Bird Dog & Retriever News

June / July 2003 issue Page 31

 ace your thumb down toward the ground so the dog will see the backside of your hand. This will keep you arm at a ninety degree angle to your body. Thus preventing you from making a casting mistake and throwing and angle back that will confuse your dog. Now for the right hand cast repeat the procedure only to the right hand side. Does your hand casting look clear and clean to you in the mirror along with your body language? It should and if it does I am sure that it will look as good to your spaniel out in the field.
Now it is time to start teaching your spaniel. Take a couple of white dummies, a flat collar and a check cord to the field. It is advisable to keep you dog on a check cord at this point. Remember we are going to keep this training short and in the form of a game at first. We want to develop good attitude and desire while teaching the introduction of casting. Lets keep it simple so there will be no need for correction in the beginning.
Picture in your mind a baseball diamond. The spaniel will be on the pitcher mound and we will be throwing the dummies and casting to first, second and third base.
Set your spaniel at a remote hup on the pitcher mound with them only five yards in front of you. Give them a reminder to hup and toss a dummy straight over the top of their head landing only seven or so yards away at second base where they can see it. Only hesitate a second or so and execute the back command. They may be reluctant to go at first but continue to give the command and coax them in a lavishing voice until they make the retrieve. Delivery of the dummy should be in the remote position facing you. Too much movement on side delivery can confuse the dog. We will only teach the Back command first. Once the back command is well learn. You now can start to teach the left and right-hand overs by using the same technique. The spaniel should be taking all three casts consistently when the retrieving dummies are thrown to all three bases.
Step two with four dummies in hand and your spaniel on the pitcher mound. Throw a dummy to each base first, second and third base. Keeping the last dummy for you in hand. Take the check cord in your hand and choose which dummy you would like them to pickup first. Should they choose the wrong one, give a normal tone no tug on the check cord stopping them from retrieving the wrong dummy. Place them back on the pitcher mound and throw the extra dummy that you have to the proper base and send the dog. Continue to drill this until you can get the dog to pickup all the dummies around the bases at random selection.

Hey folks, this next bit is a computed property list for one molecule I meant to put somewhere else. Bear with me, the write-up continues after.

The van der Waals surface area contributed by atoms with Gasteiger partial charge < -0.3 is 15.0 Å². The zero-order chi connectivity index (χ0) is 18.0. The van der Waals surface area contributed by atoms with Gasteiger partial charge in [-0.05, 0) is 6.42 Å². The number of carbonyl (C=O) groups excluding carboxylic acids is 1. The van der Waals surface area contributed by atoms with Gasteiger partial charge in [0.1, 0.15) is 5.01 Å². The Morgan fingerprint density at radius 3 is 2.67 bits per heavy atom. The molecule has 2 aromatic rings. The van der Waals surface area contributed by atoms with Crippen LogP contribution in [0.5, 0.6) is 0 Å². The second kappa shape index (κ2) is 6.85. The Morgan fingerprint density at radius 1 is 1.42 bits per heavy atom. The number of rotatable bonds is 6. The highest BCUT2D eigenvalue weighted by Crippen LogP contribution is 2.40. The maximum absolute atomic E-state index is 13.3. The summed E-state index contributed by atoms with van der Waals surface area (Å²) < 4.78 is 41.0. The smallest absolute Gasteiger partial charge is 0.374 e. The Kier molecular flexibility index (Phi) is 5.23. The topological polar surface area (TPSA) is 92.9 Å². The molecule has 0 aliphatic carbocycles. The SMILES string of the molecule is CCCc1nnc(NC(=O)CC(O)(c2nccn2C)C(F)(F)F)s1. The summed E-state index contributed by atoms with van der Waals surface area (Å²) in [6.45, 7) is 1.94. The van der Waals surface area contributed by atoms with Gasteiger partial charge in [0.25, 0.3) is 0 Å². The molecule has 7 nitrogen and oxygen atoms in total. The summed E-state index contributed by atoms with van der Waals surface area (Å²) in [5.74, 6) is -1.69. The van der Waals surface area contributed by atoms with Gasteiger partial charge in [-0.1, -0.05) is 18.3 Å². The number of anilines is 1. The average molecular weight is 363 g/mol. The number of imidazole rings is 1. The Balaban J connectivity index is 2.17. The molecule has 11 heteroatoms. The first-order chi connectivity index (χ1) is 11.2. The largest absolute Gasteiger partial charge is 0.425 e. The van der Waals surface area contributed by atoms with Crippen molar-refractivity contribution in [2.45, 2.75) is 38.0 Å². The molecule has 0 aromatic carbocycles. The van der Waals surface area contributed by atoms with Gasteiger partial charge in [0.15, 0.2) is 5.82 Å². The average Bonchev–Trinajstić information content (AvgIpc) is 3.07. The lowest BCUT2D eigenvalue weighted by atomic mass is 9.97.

Step three we now can set out three distinct piles of dummies. A minimum of three different colored dummies per pile, get your spaniel and randomly cast as you desire to pick up all the dummies. Some spaniels will get confused as to which dummy in the pile to pick up. We can help them with this by separating the dummies two feet away from each other. Do not make an issue if they switching at the dummy pile just encourage a retrieve. We want them to stay focused on proper hand cast not worried as to which dummy in the pile is to be pick up first! They will become quick on their pickups at the dummy pile as they gain in confidence.
Help them when they get confused by again stopping them and throwing a dummy to the proper pile and send for the retrieve. Now you will find that some dogs will have a problem say with a left hand over or maybe the back command. Simply do a few extra drills of the weak cast for the spaniel and try to end the session on that weak cast being completed.
Now you can start to extend your casts by moving you piles further away from the pitcher mound. You now are well on your way to your dog taking a cast during the blind retrieve. However do not attempt to handle your dog on anything other than the above yard work. This is only one small piece to the puzzle. Next month I will address the lining drills. Enjoy your Spaniels they are a wonderful gift!

About the Author: David Krassler is a native New Englander, who resides in the Berkshire Mountain Range of western Massachusetts. David and his wife Marcia have owned operated Citari Kennel since 1985. Together David and Marcia offer clients an impressive 35 years of professional breeding and training experience. As a professional trainer, active seminarist, and a member of the New England Outdoor Writers Association David consistently strives to take the mystery out of the training and breeding top performing field dogs. For more information on Citari Kennel visit www.citarikennel.com.

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